The European aircraft manufacturer, a subsidiary of EADS, said it had booked a potential $6.35 billion worth of orders. Four deals, if completed, take Airbus' total by the fourth day of the U.K. air show to $16.9 billion for a total of 115 aircraft.
Airbus said it won commitments to buy 61 aircraft worth $5.8 billion and firm purchase orders for 54 aircraft worth around $11.1 billion.
Airbus' total was way down on last year's record total at the Paris Airshow of $72 billion -- the French capital and alternate aviation industry showcase venue with Farnborough.
The decline in orders is no surprise given the gloomy global economic backdrop and the scale of last year's success, when the European aircraft manufacturer trumped Boeing with a series of deals for its revised short-haul aircraft, the A320neo.
"The quality of orders at Farnborough has been high at the show, with significant endorsement from leading customers of our strategy to continuously innovate and improve our products," said Fabrice Bregier, Airbus's Chief Executive Officer.
On Day 4, Airbus revealed that Russian carrier UTair has ordered 20 short-haul A321s in a deal valued at $2 billion at list prices. The deal, which is firm, represents the largest order for the type received from a carrier in the region and the first time that UTair has ordered Airbus aircraft.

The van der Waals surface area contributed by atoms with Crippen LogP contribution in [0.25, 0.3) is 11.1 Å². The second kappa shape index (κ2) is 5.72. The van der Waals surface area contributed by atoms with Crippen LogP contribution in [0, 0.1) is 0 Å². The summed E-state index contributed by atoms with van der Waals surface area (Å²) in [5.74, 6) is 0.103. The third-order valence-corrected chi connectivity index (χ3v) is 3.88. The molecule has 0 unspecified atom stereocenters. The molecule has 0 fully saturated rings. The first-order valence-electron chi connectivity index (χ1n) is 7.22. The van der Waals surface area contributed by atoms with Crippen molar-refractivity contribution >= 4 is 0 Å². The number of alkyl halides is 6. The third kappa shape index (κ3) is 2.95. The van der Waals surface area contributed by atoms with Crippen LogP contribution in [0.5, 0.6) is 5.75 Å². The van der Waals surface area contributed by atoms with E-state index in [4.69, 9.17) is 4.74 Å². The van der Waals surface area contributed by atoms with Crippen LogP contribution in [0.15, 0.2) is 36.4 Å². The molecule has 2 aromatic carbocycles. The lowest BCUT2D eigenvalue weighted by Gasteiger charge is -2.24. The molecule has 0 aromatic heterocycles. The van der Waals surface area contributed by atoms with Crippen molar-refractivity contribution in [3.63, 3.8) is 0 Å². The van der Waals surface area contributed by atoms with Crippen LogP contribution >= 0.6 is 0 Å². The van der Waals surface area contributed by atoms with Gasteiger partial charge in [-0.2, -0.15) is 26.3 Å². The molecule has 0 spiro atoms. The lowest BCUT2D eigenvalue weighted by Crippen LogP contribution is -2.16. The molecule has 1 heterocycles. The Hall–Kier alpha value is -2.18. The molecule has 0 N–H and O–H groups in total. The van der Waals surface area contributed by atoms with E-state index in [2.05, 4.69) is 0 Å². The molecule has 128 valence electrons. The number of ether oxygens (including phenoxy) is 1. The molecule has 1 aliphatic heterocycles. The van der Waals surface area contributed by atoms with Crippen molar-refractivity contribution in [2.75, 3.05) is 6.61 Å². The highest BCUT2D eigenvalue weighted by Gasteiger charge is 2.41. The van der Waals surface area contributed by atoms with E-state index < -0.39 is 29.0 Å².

Airbus also announced that Synergy Aerospace, a Latin American company, has firmed up a previous $1.9 billion order for nine long-haul A330 planes. In addition, it said Middle East Airlines has signed a memorandum of understanding to buy 10 A320neo aircraft, worth $1 billion at list prices, and that Irish leasing company Avolon has committed to buy 15 A320neo aircraft, worth $1.45 billion at list prices.
Customers rarely pay the full list price when ordering big. Though most commitments end up becoming firm, it's not unknown for them to founder at the last hurdle or two.
Even before today's announcement that United Airlines would buy 150 737s, Boeing had announced more firm and committed orders than Airbus at this year's show.
This year's airshow has taken place at a time when the global economy is showing signs of slowing down and governments around the world are cutting back costs on military spending as they grapple with high debt levels. The combination of a faltering economy and lower government spending is a difficult combination for the aviation industry as air travel tracks global economic growth.
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